With our champagne we enjoyed perfectly executed gougieres (1), stuffed with cheese. Light, crisp, soft and savory, these were a classic starter, yet given a twist both in their smaller size and surprise stuffing. Shortly after that, beautiful crisp cones with black sesame seeds and filled with smoked or cured salmon (2) with crème fraiche were served as a second palate teaser… Opulent finger food. Next a selection of breads all baked in-house was presented. If I recall correctly, on offer were a crusty individual sized baguette, rye rolls, ciabatta, a nice pain au lait (similar to a brioche) and a stunningly good pear and cider bread. I LOVED the pear and cider roll and had a second one when the tray came around again. Two types of butter were served with some fanfare along with the gorgeous bread, an artisanal Vermont butter and a fantastic butter from Northern California. The butters were fantastic. But fantastic.

I should mention at this point that the service at Per Se was amongst the best I have EVER experienced in a restaurant anywhere in the world. Assigned to our private dining room was a captain and 4-5 waitstaff. And we were only 10 diners. As unobtrusively as possible, the staff were constantly clearing, serving, filling, etc. and it was just a wonder to experience this. Our silverware alone must have been changed 10 times that evening, and I pitied the dishwashers… I wouldn’t be surprised if 1/4th of the cost of every meal is staff related, and it showed in a very positive manner. American waitstaff can be a bit too “familiar” when compared with their European brethren, and our captain was perhaps on the edge of what would be considered acceptable, but the quality of service was superb nonetheless. Efficient and highly orchestrated to ensure maximum impact each time another course was served…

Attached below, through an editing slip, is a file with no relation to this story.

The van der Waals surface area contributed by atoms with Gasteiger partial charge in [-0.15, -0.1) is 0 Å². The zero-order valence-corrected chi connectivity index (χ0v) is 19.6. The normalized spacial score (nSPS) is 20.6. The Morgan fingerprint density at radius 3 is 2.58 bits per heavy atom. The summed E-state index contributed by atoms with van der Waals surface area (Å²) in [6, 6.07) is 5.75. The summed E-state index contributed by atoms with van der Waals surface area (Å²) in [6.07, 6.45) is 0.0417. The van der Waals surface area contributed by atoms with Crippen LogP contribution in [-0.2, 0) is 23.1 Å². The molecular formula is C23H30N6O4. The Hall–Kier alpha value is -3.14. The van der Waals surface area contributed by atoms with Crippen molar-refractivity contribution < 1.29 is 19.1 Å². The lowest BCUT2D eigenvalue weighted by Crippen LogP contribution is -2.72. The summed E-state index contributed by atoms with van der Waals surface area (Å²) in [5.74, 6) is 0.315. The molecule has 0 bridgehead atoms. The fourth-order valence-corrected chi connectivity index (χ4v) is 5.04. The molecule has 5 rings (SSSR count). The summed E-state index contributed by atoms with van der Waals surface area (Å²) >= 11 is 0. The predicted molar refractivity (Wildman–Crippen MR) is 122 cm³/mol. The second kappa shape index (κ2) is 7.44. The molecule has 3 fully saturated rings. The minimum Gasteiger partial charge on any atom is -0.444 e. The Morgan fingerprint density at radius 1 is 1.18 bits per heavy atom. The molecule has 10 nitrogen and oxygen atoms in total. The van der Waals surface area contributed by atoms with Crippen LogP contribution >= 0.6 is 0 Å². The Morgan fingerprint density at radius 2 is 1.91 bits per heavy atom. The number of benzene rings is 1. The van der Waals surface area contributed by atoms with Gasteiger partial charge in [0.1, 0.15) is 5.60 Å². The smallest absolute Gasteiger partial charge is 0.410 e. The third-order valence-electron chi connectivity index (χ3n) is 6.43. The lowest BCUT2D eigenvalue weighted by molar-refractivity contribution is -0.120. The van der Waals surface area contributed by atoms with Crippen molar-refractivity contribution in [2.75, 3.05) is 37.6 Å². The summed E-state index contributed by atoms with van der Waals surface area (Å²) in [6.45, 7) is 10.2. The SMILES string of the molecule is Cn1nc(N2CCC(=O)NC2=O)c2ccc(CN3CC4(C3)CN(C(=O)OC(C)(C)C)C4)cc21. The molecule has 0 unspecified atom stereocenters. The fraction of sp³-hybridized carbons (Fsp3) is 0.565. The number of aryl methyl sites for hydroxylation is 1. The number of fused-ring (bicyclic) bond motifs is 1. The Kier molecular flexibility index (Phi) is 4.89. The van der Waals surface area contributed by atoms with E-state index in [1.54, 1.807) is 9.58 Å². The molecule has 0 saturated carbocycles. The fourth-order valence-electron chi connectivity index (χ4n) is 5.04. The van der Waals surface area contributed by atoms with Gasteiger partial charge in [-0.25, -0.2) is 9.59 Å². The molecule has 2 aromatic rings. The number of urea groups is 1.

The first item on the official tasting menu was called “Oysters and Pearls” and described as a “Sabayon” of Pearl Tapioca with Island Creek Oysters and Sterling White Sturgeon Caviar (3). This was superb. A thick warm sabayon enveloping several oysters and topped with a generous tablespoon or so of caviar. The textures, richness and brinyness worked really well together. I can understand why this is considered one of the restaurant’s signature dishes, and is often written about. White wine was flowing and I was still eyeing the butter on the table…

The next course was a beautifully arranged and presented Salad of Roasted Heirloom Beets (4) served with young leeks, garden mache (lamb’s lettuce) and Black Winter Truffle “Aigre-Doux.” The latter a fancy way to say a balance of sweet and sour flavors. This was a wonderful dish of winter ingredients (except the mache?, greenhouse perhaps?) served with a bracing yet balanced vinaigrette with a hint of sweetness. Bits of truffle were extravagant, but “bits” is a good description. Stunning looking dish, I should add.